All the Old Knives by Olen Steinhauer
@@@@ (4 out of 5)
This curious little book — a novella, really — emerged from the author’s long-standing desire to write a book centered on two people at dinner. I don’t know about you, but I’m always suspicious (and often disdainful) about fiction that’s meant to execute someone’s idea about writing style or structure. This sort of thing is usually referred to as “literature,” and as far as I’m concerned, it often sucks. However, Olen Steinhauer, a consummately talented writer of espionage novels, has managed to avoid the sinkhole of self-indulgent “literature” and produce an example of heart-pounding suspense. He’s done it many times before, and I’m certain he’ll do it again.
It turns out that that dinner for two, while the centerpiece of the story and the scene of the story’s climax, takes a back seat to the many flashbacks that explore the years of events leading up to the dinner. And those events — the central one of which is a terrorist hijacking of a civilian aircraft — lend the story its heft.
All the Old Knives unwinds in alternating sections that represent the recollections of the two principal characters, Henry Pelham and Celia Harrison. At the time of the terrorist hijacking in Vienna, both were officers of the CIA there. They were also lovers. Now, years later, Celia has long been retired to a life of luxury in Carmel-by-the-Sea, California, one of the wealthiest and most idyllic communities anywhere. Then Henry calls her from Vienna to suggest they get together for dinner during a trip he’ll be making to a conference in a nearby town. Celia can’t imagine why Henry would propose this, other than that he might still be smitten with her, but we learn from Henry that he’s been assigned to follow up the long-unsolved mystery of what happened that fateful night in Vienna, when a CIA agent was one of 120 passengers murdered on the plane. Had their agent been betrayed by someone inside the station? Was one of them involved?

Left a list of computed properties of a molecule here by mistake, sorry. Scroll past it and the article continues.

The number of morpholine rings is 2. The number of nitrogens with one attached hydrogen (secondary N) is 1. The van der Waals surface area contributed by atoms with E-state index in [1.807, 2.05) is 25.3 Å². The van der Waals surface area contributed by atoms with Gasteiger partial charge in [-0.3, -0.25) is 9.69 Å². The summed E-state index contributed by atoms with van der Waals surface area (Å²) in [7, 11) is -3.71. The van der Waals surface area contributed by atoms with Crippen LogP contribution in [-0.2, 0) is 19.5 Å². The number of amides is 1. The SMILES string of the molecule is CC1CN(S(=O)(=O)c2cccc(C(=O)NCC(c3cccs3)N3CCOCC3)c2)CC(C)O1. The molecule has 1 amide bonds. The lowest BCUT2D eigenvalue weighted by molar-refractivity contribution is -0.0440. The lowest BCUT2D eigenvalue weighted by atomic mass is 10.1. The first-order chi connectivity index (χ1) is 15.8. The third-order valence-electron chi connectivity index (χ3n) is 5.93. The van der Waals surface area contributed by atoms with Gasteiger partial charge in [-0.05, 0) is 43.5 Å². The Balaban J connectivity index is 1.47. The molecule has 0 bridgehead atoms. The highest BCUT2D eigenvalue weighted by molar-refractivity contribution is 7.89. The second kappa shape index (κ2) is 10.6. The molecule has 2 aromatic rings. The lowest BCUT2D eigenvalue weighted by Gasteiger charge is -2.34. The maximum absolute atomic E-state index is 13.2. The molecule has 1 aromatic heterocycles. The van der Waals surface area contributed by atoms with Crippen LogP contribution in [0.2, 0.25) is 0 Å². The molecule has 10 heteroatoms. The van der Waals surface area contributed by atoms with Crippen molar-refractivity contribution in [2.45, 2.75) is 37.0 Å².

From beginning to end, All the Old Knives is full of suspense. It’s surprising to the last drop.
Olen Steinhauer is sometimes hailed as a worthy successor to John Le Carre, Graham Greene, and Eric Ambler. I agree. All the Old Knives is his tenth novel. I’ve read and loved all the rest, most of them reviewed on this blog.
For additional reading
I’ve reviewed five other novels by the author at Olen Steinhauer’s brilliant Yalta Boulevard cycle set in Eastern Europe.
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